Angered by the fact that Saruman's orcs were cutting down his trees, Treebeard is instrumental in bringing about Saruman's end as a key player in the War of the Ring by persuading his fellow Ents to attack his stronghold, Isengard, after a great gathering and meeting called the Entmoot. Combatants Free peoples: Gondor, Rohan, Dale, Esgaroth, Erebor, The Shire, Lothlórien, the Woodland Realm and the Fangorn forest Evil forces: Under Sauron: Mordor, Rhûn, Morgul, Harad, Umbar, Khand Under Saruman: Isengard, Dunland Commanders Gandalf (died but later resurrected) Aragorn Théoden† Éomer Denethor† Dáin II† Brand† Galadriel... Location of Isengard in Middle-earth marked in red In J. R. R. Tolkiens fictional universe of Middle-earth, Isengard, a translation of the Sindarin Angrenost, was a large fortress. ...


After the destruction of Isengard, he and his fellow Ents keep watch over Saruman, whom they have cornered in his tower of Orthanc.While they are watching him, Gandalf the White comes with the riders of Rohan. Treebeard guards the tower so Saruman can't escape, while Gandalf talks to Saruman, and later breaks his staff. This then means that Saruman has no power other than the melodious power of his voice which he demonstrates over the people of Rohan. However, Saruman talks Treebeard into letting him go, which has dire consequences for the Shire.


After the Dark Lord Sauron is defeated, the surviving members of the Fellowship of the Ring meet all together in one place for the last time at Isengard (where Aragorn must return south, Legolas and Gimli must go northeast, and Gandalf and the Hobbits must go northwest); by this time the Ents have completely dismantled the stone ring of Isengard and refilled the valley with a forest of trees, renaming it the Treegarth of Orthanc. In return for the Ents' instrumental aide in the defeat of Saruman, and in defending Rohan from attack by an army of Mordor-Orcs, Aragorn granted Fangorn Forest to the Ents as an enclave within his new kingdom, and promised Treebeard that the Ents could spread along with their forests to grow again in the wastes of Eriador to the west, where once long ago had stood a vast primeval forest. Aragorn also encouraged Treebeard that with the threat of Mordor destroyed forever, travel would now be much easier and the Ents could renew their search for the Entwives in lands that had been inaccessible for centuries. However, Treebeard sadly lamented that while the forests may spread once again, the Ents would not. Treebeard doubted that he would ever see the Entwives again. It is presumed that Treebeard and the other remaining Ents continued to live in Fangorn Forest for many years, much as they had the past ages, barely involved in outside affairs, as they slowly dwindled and dropped out of history.


Character

Like all Ents, Treebeard takes a long time to make a decision (though he had already decided to fight Saruman before the hobbits meet him). Although Ents can make up their mind quickly, they take a long time going over all the details on which to make the decision. He repeatedly speaks of not "being hasty". Since he is hardly ever pressed for time he'll never ask anyone to say or do anything faster (in fact encouraging the opposite). Treebeard is described as the oldest being in Middle-earth, which is the cause of some confusion as Tom Bombadil is also called oldest. Treebeard however says that there are trees in Fangorn that are 'older than he'. The general consensus is that Treebeard is the oldest sentient "living thing" in Middle-earth, as Tom Bombadil isn't exactly a member of any race (and could possibly be of angelic origin). An example of the language of the ents is given in chapter IV. 'A-lalla-lalla-rumba-kamanda-lind-or-burúmë', means 'hill' (or at least part of the word)! Tom Bombadil is a supporting character in J. R. R. Tolkiens legendarium. ...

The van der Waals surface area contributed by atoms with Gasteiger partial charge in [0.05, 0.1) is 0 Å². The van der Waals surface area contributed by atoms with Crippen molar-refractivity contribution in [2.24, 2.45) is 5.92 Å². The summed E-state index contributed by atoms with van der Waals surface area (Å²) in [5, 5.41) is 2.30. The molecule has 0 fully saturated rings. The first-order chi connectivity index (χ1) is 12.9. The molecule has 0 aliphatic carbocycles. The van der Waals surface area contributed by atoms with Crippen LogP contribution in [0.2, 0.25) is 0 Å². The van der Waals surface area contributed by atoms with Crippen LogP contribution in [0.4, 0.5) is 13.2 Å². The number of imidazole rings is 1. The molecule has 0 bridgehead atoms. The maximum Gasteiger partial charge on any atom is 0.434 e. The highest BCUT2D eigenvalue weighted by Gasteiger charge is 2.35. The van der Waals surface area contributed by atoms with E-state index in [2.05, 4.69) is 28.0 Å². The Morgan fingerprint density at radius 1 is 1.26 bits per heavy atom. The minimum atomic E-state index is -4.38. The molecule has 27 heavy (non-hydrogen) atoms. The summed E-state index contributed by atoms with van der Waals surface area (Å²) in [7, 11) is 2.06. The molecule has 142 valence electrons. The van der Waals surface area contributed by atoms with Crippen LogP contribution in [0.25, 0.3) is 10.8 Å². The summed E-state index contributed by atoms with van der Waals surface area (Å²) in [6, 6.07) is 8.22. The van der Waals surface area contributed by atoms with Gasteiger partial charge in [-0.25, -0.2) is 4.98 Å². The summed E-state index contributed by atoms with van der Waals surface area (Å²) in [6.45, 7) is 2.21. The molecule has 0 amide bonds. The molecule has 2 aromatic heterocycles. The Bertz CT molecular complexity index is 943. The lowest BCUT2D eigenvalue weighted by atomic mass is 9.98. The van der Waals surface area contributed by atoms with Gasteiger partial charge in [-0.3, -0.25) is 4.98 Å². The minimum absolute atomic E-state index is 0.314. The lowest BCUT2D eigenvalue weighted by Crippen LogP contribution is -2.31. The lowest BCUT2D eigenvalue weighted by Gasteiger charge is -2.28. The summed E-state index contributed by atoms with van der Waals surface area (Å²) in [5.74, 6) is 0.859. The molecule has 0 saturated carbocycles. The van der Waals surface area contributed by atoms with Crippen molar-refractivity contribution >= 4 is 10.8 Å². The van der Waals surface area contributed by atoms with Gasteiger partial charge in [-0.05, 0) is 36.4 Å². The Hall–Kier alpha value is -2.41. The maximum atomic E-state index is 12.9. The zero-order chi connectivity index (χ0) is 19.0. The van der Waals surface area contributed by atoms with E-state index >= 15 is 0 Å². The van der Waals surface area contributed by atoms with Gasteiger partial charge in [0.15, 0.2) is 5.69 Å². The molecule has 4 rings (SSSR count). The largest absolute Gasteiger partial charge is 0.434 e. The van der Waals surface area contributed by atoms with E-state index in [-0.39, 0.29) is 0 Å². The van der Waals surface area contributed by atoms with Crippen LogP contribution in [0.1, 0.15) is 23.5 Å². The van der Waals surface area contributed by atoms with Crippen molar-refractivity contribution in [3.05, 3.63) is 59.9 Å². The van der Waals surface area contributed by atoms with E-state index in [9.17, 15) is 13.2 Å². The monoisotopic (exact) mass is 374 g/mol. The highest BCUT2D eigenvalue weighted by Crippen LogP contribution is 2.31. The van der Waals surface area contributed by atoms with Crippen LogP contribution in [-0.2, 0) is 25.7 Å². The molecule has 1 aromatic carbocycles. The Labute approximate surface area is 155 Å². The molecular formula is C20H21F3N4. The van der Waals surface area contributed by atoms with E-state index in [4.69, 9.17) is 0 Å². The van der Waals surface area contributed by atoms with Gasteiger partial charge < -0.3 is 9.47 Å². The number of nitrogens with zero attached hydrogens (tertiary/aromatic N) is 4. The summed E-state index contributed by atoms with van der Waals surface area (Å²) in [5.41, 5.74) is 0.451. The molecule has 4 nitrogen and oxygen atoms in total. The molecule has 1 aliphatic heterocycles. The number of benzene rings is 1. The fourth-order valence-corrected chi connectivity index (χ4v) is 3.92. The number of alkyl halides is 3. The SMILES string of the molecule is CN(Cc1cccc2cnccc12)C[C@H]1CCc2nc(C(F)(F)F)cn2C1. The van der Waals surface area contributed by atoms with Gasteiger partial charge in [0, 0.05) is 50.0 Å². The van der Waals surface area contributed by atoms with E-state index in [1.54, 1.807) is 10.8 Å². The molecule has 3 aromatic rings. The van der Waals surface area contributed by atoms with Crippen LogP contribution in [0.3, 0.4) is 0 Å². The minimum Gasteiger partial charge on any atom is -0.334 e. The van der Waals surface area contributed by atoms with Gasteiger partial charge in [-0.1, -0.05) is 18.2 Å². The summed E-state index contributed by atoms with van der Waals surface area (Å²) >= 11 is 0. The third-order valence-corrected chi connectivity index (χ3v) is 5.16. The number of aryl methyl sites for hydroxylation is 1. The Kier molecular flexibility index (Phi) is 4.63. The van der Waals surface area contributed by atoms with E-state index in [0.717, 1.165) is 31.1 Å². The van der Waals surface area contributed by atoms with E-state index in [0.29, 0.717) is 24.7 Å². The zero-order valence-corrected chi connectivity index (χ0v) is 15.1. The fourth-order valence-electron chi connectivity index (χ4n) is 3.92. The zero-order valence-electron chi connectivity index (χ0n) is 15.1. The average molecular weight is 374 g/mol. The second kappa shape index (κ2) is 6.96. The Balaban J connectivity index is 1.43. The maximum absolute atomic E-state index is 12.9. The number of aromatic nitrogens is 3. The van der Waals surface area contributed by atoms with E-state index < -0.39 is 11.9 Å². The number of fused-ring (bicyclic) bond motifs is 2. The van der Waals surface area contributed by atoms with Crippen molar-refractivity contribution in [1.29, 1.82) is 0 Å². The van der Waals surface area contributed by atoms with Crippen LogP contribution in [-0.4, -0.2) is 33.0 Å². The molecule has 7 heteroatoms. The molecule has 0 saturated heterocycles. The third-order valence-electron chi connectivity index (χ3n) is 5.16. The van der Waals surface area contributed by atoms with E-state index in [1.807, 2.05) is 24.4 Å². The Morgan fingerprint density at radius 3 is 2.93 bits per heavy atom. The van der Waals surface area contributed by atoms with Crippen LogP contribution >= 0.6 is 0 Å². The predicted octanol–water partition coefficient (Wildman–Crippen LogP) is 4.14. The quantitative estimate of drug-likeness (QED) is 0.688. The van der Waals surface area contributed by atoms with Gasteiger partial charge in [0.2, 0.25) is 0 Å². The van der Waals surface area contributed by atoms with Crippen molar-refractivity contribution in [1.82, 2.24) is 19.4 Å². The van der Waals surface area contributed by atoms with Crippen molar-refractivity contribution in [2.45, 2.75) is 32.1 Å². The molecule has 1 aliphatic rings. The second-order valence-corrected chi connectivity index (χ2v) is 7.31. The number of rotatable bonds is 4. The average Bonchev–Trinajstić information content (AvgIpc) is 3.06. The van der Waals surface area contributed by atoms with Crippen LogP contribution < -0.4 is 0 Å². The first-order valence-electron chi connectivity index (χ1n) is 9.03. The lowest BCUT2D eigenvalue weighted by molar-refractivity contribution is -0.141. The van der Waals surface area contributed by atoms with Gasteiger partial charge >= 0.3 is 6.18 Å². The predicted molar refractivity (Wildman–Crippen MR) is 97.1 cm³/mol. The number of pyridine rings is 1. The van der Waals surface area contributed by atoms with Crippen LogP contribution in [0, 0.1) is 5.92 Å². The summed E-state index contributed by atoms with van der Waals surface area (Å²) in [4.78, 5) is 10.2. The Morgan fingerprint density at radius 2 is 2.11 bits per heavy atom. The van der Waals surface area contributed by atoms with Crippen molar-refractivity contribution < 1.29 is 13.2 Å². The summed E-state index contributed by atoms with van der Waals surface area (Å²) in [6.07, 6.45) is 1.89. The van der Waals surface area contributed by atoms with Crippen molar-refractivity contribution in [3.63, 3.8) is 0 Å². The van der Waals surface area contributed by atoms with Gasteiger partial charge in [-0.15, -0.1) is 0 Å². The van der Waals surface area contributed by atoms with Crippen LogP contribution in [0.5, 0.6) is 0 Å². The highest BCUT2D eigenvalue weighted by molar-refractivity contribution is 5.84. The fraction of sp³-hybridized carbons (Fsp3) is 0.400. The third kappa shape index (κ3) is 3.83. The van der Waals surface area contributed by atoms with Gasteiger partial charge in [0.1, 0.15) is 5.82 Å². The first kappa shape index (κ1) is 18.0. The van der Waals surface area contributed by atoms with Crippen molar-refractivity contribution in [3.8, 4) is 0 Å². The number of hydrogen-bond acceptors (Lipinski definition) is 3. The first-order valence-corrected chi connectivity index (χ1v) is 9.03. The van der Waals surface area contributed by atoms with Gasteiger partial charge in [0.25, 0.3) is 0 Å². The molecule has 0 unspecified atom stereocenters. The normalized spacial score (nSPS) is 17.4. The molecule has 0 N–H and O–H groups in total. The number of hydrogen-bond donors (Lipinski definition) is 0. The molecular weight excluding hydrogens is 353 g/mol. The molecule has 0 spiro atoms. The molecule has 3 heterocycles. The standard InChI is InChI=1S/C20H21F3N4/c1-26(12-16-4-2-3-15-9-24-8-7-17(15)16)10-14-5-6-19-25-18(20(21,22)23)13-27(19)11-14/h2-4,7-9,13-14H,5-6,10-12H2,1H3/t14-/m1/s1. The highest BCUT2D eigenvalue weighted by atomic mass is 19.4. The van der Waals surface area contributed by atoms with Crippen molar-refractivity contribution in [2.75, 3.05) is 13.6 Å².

It has been theorized that many of Treebeard's mannerisms were based on Tolkien's friend C.S. Lewis, a loud, bombastic man known for his powerful stride and overwhelming presence (as is discussed in the commentary on the DVDs of Peter Jackson's film adaptations). [citation needed] Clive Staples Lewis (November 29, 1898 – November 22, 1963), commonly referred to as C. S. Lewis, was an author and scholar. ...


Age

The first Ents were created by Ilúvatar immediately after Aulë created the Dwarves, at the behest of Yavanna, knowing that they would not fell trees. It is unknown whether the Ents were made to sleep until the Awakening of the Elves, similar to the Dwarves, or if they were allowed to roam in the forests. On the one hand, Ilúvatar wanted his children to be the first besides the Ainur to walk in Middle-earth. On the other hand, Treebeard says he is the oldest being in Middle-earth. The words of Treebeard seem to overrule the logic of Ilúvatar, though this may be accounted for in the fact that after the creation of the Dwarves Ilúvatar forced Aulë to send them into a stasis-like state because the Elves were to be his firstborn. This article does not cite any references or sources. ... Aulë is a fictional character from J. R. R. Tolkiens legendarium. ... In J. R. R. Tolkiens fictional universe of Middle-earth, Dwarves (also known as the Naugrim) are beings of short stature who all possess beards and are often friendly with Hobbits, although long suspicious of Elves. ... ... In Tolkiens fiction, The Children of Ilúvatar refers to Elves and Men. ... The Ainur (from Valarin Ayanûz; singular Ainu) are a fictional race from J. R. R. Tolkiens universe, Eä. Spoiler warning: The Ainur are the spirits emanated by Ilúvatar to help him to create the Universe, Eä, through the Music of the Ainur. ...


If Treebeard awoke at the same time as the first Elf, he would have been about 11344 years old on Bilbo's eleventy-first birthday, in 3001 T.A.. It is not recorded precisely how long before the First Age the Dwarves or the Ents were first created. For other uses, see The Third Age. ... In the fiction of J. R. R. Tolkien, the First Age began with the awakening of the Elves, and ended with the final overthrow of Morgoth by the combined armies of Valinor and Beleriand. ...


Statue

There are plans to erect a statue of Treebeard, by Tim Tolkien, J.R.R.'s great-nephew, near the latter's former home in Moseley, Birmingham. There is also a statue of an ent which looks very similar to Treebeard, in Grizdale Forest, Cumbria Sentinel, by Tim Tolkien, near the Jaguar works in Castle Bromwich, formerly the Spitfire factory Tim Tolkien is a British sculptor who has designed several monumental sculptures, including the award-winning Sentinel. ... Moseley village green Moseley is a suburb of Birmingham, England, located 2 miles to the south of the city centre. ... This article is about the British city. ...